It appears that following the policy turn to collaboration and the increasingly apparent financial problems of NHS trusts as a result of mounting deficits and cost-cutting pressures, the sector regulator Monitor/NHSI strengthened the scrutiny of the financial risks of proposed transactions and the optimisation of provision in the cash-strapped system. Concerns about ensuring that appropriate levels of competition exist within the system became of secondary importance to Monitor/NHSI.
Moreover, Monitor/NHSI was itself subject to restructuring. In 2018 Monitor/NHSI set up joint management structures and closer working with NHS England, the national executive body with commissioning oversight (Carding, 2018). Thus, the role of an independent, sector-based regulator of competition was being increasingly diluted and merged with the pre-existing NHS hierarchical means of control, perhaps reflecting the diminishing salience of market mechanisms in the NHS. This has culminated in explicit statements in the LTP that the two bodies should cease to act as arms length regulators (NHSE, 2019).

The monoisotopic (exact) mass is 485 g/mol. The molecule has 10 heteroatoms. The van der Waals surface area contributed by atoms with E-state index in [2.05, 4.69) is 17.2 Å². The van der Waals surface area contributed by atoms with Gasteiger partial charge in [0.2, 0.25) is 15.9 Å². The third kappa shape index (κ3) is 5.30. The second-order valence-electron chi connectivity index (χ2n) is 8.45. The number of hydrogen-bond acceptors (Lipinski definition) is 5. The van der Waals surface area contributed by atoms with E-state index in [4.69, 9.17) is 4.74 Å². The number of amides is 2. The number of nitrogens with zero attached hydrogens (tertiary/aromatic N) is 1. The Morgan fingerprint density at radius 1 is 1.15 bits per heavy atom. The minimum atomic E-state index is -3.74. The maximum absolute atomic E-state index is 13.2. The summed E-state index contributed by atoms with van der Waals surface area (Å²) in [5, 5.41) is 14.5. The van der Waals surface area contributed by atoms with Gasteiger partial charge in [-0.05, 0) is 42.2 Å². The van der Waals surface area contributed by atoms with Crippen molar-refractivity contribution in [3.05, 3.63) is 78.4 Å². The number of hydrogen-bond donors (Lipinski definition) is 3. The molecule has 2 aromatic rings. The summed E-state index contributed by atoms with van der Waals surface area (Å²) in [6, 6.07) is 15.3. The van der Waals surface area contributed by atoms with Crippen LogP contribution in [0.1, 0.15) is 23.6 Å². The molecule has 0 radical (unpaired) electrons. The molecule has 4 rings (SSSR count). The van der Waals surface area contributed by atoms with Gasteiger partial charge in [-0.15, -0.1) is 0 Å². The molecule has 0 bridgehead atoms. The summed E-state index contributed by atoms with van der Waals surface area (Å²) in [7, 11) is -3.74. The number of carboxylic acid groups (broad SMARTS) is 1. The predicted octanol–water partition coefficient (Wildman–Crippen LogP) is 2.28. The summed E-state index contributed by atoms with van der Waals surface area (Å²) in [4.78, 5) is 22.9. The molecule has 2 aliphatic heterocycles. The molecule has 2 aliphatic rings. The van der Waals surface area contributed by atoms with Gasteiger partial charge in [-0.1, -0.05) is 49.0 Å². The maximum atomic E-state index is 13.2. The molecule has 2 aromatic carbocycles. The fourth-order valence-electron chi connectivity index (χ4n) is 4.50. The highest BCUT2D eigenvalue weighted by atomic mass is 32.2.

3.4 The courts
As the PCR 2015 extended the reach of the public contracts regulations to the procurement of health care services, this provided an avenue for increasing the role of the courts in adjudicating procurement disputes. NHS commissioners had to ensure that their procurement strategy complies with both the PPCCR 2013 and PCR 2015. In an event of non-compliance, providers could pursue a legal challenge based on the breaches of either regulations.3
In particular, under the regulations 95 and 96 of the PCR 2015 the remedies available to providers who launch a legal challenge include submitting a claim form which stops the public authority from going ahead with signing of the contract with a winning bidder. This results in an automatic suspension of the contract. The authority can apply to the court to have the suspension lifted. If the contract has already been signed, the court may find it ineffective based on procedural grounds such as failure to advertise as required or failure to abide by the standstill periods. The providers could also apply to the court for a judicial review of commissioners' actions on the basis of the PPCCR 2013. There was also a possibility of having a judicial review of the regulators' actions under the general principles of administrative law. Yet arguably the relative ease of mounting a legal challenge based on the procedural breaches under the PCR 2015 alongside a possibility to trigger an automatic suspension of the contract award process, made this an attractive option for providers to explore as a way of putting pressure on the commissioners.